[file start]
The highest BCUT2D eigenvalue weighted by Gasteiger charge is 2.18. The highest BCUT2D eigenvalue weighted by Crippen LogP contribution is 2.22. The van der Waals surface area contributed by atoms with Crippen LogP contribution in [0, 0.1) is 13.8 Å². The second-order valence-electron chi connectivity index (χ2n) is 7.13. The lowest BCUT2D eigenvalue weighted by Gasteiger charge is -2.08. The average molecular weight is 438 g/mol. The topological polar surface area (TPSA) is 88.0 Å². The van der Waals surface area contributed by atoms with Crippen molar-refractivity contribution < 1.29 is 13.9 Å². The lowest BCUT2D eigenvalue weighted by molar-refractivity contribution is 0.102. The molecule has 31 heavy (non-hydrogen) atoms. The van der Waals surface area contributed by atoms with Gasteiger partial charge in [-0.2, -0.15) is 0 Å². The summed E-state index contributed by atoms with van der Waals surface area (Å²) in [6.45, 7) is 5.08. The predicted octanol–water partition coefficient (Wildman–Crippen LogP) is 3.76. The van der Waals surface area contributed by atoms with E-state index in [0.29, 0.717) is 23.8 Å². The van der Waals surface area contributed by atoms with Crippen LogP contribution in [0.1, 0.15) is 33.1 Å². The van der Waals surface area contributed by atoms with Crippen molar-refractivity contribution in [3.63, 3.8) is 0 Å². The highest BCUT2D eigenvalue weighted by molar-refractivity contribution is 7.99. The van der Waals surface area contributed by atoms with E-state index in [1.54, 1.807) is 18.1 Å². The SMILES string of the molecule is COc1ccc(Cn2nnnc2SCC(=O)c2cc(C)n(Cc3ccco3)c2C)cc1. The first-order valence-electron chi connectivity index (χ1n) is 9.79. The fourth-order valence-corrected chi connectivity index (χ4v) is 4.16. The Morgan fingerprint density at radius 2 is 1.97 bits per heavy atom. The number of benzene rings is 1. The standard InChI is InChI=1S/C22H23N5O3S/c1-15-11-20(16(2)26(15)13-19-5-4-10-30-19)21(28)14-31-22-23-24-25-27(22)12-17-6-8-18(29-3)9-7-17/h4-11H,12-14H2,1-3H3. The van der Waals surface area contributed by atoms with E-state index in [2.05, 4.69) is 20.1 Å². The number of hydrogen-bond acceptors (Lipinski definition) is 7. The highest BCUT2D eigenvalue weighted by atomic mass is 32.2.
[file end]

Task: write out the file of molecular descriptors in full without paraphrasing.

The highest BCUT2D eigenvalue weighted by Gasteiger charge is 2.18. The highest BCUT2D eigenvalue weighted by Crippen LogP contribution is 2.22. The van der Waals surface area contributed by atoms with Crippen LogP contribution in [0, 0.1) is 13.8 Å². The second-order valence-electron chi connectivity index (χ2n) is 7.13. The lowest BCUT2D eigenvalue weighted by Gasteiger charge is -2.08. The average molecular weight is 438 g/mol. The topological polar surface area (TPSA) is 88.0 Å². The van der Waals surface area contributed by atoms with Crippen molar-refractivity contribution < 1.29 is 13.9 Å². The lowest BCUT2D eigenvalue weighted by molar-refractivity contribution is 0.102. The molecule has 31 heavy (non-hydrogen) atoms. The van der Waals surface area contributed by atoms with Gasteiger partial charge in [-0.2, -0.15) is 0 Å². The summed E-state index contributed by atoms with van der Waals surface area (Å²) in [6.45, 7) is 5.08. The predicted octanol–water partition coefficient (Wildman–Crippen LogP) is 3.76. The van der Waals surface area contributed by atoms with E-state index in [0.29, 0.717) is 23.8 Å². The van der Waals surface area contributed by atoms with Crippen LogP contribution in [0.1, 0.15) is 33.1 Å². The van der Waals surface area contributed by atoms with Crippen molar-refractivity contribution in [3.63, 3.8) is 0 Å². The highest BCUT2D eigenvalue weighted by molar-refractivity contribution is 7.99. The van der Waals surface area contributed by atoms with E-state index in [1.54, 1.807) is 18.1 Å². The SMILES string of the molecule is COc1ccc(Cn2nnnc2SCC(=O)c2cc(C)n(Cc3ccco3)c2C)cc1. The first-order valence-electron chi connectivity index (χ1n) is 9.79. The fourth-order valence-corrected chi connectivity index (χ4v) is 4.16. The Morgan fingerprint density at radius 2 is 1.97 bits per heavy atom. The number of benzene rings is 1. The standard InChI is InChI=1S/C22H23N5O3S/c1-15-11-20(16(2)26(15)13-19-5-4-10-30-19)21(28)14-31-22-23-24-25-27(22)12-17-6-8-18(29-3)9-7-17/h4-11H,12-14H2,1-3H3. The van der Waals surface area contributed by atoms with E-state index in [2.05, 4.69) is 20.1 Å². The number of hydrogen-bond acceptors (Lipinski definition) is 7. The highest BCUT2D eigenvalue weighted by atomic mass is 32.2.